ROIO of the Week
[Recordings of Indeterminate Origin]

For the month of January, we honor the late Derek Bailey’s works with music as alien to you as it was intimate to him. Not a bit of wall paper.


DEREK BAILEY R.I.P.

Guitarist Derek Bailey died in London on Christmas Day, Dec 25 2005. He had been suffering from motor neuron disease. His last album, Carpal Tunnel (released this year) discusses the muscular illness, Carpal Tunnel Syndrome which developed in his right hand, rendering him unable to grip a plectrum. Bailey rose above the irony by relearning guitar playing through utilising his right thumb and index fingers to pluck the strings.

Famed for his work on improvisational music, Bailey also co-founded, in 1970, the record label Incus with Tony Oxley and Evan Parker, often said to be the first British independent label owned by musicians.

This naturally progressed into the co-founding of Musics magazine in 1975. It became one of the most influential jazz publications in England, and instrumental for the formation of the London Musicians Collective.

Bailey's improv musician community grew in 1976 when he formed Company, to include like-minded improvisors, such as Anthony Braxton, Lol Coxhill, Fred Frith, Steve Lacy, Leo Smith, Han Bennink, Henry Kaiser and others who gave annual concerts.

Bailey once suggested to critic John Corbett that his music should just be called "free," so that the term would have four letters like "jazz" and "rock," but be neither. As Bailey said: "Four letter words are good for music, it seems to me, if you want to nail something onto it."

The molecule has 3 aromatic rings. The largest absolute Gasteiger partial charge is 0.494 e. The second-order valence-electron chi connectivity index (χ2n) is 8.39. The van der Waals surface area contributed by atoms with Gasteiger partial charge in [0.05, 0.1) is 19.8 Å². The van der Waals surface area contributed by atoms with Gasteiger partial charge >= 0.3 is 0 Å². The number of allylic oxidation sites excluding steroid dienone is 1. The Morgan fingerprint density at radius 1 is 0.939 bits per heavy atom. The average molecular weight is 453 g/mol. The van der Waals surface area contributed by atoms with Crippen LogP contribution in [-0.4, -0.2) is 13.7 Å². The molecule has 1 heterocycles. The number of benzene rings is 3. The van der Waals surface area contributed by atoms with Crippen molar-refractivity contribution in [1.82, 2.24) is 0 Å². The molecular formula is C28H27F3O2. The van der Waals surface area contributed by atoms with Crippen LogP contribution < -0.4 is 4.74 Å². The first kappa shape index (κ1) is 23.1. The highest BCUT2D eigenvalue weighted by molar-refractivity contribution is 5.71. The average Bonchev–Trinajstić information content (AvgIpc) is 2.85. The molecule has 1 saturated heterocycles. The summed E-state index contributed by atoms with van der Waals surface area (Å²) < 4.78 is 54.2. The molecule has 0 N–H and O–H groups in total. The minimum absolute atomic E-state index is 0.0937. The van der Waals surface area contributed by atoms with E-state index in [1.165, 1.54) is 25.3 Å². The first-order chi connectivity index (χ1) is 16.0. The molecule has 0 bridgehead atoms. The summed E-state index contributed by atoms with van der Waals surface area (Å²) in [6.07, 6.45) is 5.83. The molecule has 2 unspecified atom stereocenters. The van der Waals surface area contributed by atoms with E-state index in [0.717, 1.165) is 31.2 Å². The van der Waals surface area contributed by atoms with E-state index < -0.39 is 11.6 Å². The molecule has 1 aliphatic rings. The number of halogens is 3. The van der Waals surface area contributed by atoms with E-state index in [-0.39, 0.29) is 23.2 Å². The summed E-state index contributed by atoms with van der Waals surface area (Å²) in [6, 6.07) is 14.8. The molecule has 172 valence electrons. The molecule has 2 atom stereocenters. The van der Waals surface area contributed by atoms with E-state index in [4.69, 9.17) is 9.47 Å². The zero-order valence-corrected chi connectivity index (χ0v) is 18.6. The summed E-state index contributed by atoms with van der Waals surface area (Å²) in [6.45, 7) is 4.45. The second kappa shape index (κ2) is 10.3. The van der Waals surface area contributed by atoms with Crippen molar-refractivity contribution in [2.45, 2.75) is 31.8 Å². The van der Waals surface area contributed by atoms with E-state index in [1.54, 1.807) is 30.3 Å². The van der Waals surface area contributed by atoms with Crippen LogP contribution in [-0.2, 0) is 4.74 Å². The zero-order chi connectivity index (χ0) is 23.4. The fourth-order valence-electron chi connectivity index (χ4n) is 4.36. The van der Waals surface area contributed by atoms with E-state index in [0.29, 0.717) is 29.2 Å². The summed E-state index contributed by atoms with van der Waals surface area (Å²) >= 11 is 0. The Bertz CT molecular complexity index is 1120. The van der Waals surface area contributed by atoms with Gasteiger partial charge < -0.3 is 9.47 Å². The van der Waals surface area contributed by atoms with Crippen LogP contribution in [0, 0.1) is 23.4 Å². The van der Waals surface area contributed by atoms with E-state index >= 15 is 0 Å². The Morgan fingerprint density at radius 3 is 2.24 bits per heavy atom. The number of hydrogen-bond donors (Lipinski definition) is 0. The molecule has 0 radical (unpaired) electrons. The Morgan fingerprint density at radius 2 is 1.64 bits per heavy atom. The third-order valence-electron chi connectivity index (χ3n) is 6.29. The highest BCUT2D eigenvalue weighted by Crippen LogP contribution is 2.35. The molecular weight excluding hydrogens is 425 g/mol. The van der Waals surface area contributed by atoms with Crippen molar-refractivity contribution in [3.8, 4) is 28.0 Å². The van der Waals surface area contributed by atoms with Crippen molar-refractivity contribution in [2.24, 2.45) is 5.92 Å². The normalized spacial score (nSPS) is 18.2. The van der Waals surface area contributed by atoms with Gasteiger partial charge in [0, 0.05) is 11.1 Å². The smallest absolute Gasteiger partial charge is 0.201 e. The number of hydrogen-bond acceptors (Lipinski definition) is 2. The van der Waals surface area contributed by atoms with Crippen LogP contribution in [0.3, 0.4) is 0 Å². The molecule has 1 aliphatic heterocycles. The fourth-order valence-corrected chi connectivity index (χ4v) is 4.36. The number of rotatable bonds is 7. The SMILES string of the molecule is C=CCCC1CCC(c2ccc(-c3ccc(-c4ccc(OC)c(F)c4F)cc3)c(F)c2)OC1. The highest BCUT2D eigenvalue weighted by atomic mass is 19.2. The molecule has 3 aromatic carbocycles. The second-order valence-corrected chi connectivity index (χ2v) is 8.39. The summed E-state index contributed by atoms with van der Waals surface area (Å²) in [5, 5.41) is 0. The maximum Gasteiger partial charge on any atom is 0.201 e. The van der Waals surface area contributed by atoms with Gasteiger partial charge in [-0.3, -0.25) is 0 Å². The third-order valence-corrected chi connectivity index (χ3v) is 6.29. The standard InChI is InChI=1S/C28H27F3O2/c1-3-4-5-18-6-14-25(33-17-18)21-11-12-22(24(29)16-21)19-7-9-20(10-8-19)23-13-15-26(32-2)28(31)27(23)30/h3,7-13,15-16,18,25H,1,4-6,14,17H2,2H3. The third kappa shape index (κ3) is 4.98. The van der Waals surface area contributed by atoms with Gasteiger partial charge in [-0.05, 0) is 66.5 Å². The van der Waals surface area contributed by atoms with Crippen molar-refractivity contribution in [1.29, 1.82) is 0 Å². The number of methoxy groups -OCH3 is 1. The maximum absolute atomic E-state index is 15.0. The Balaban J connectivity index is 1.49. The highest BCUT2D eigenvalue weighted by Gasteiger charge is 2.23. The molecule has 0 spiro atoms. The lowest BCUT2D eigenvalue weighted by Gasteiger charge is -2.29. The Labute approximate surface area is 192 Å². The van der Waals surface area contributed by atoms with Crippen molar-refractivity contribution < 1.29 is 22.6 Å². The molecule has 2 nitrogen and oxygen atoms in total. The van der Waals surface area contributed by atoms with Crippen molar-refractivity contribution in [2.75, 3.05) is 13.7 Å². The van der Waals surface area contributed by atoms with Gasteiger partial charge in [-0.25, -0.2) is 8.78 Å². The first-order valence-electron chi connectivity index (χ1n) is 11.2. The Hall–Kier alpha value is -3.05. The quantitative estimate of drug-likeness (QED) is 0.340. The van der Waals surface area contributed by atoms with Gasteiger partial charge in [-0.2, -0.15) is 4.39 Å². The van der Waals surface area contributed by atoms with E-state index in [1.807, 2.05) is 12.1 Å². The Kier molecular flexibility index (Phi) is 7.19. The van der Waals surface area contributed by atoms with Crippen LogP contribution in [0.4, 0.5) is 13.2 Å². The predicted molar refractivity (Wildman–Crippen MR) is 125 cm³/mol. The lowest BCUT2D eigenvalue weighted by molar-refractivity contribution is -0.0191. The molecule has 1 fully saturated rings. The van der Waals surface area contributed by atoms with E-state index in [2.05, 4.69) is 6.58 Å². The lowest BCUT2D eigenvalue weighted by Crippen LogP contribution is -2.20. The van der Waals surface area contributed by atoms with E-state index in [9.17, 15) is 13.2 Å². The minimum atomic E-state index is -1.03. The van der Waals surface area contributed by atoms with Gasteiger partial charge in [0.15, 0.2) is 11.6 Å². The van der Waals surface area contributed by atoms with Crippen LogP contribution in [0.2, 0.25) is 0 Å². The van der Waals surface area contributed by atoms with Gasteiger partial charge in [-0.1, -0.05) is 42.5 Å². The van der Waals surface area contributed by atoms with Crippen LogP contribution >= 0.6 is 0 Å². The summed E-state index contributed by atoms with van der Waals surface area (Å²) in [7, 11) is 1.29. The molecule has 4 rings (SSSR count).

In the book, Extended Play (Duke University Press, 1994) by John Corbett, Bailey talks about the development of his playing influences: "Some of the characteristics that I find attractive in the area of free playing are similar to the things that I liked about the band business years ago. I mean, I started playing in the ‘40s, late ‘40s. And everything was fine for me until I suppose, the very early ‘60s, or even by the late ‘50s. Essentially, what happened was the rock and roll change.

"When rock and roll came along for a working musician particularly playing guitar, everything was transformed…the essential difference was that before the change people who listened to music, popular music (the most accessible music, regular music) weren't schooled to listen to recorded music. They didn't expect to be totally familiar with it. If you were playing in a dance hall in 1952, you could play for most of the evening and you might be playing all kinds of rubbish, but it was your rubbish to some degree.

"Ten years later, if you were working in a dance hall or nightclub, everything had changed drastically. Everything you played had to be totally familiar to the people not listening to it, if you see what I mean. You're still wallpaper but you had to be exactly the kind of wallpaper which these people surrounded themselves with at home."

This week we offer Derek & The Ruins live at the Purcell Rooms, South Bank, London, Apr 3 1997.




Click on the panels to download artwork

Derek Bailey & The Ruins
The Purcell Rooms
South Bank, London
April 3, 1997

Click on the highlighted tracks to download the MP3s (these are high quality, stereo MP3s - sample rate of 192 kibit/s). As far as we can ascertain, these tracks have never been officially released.

 
Track 01 Improvisation A (5.3MB)
Track 02 Improvisation B (6.8MB)
Track 03 Improvisation C (7.2MB)

The Ruins are Sasaki Hisashi on bass and Yoshida Tatsuya on drums and voice. The above show was part of a broadcast on BBC Radio 3’s Mixing It programme.

Click on the link to order Derek Bailey albums.




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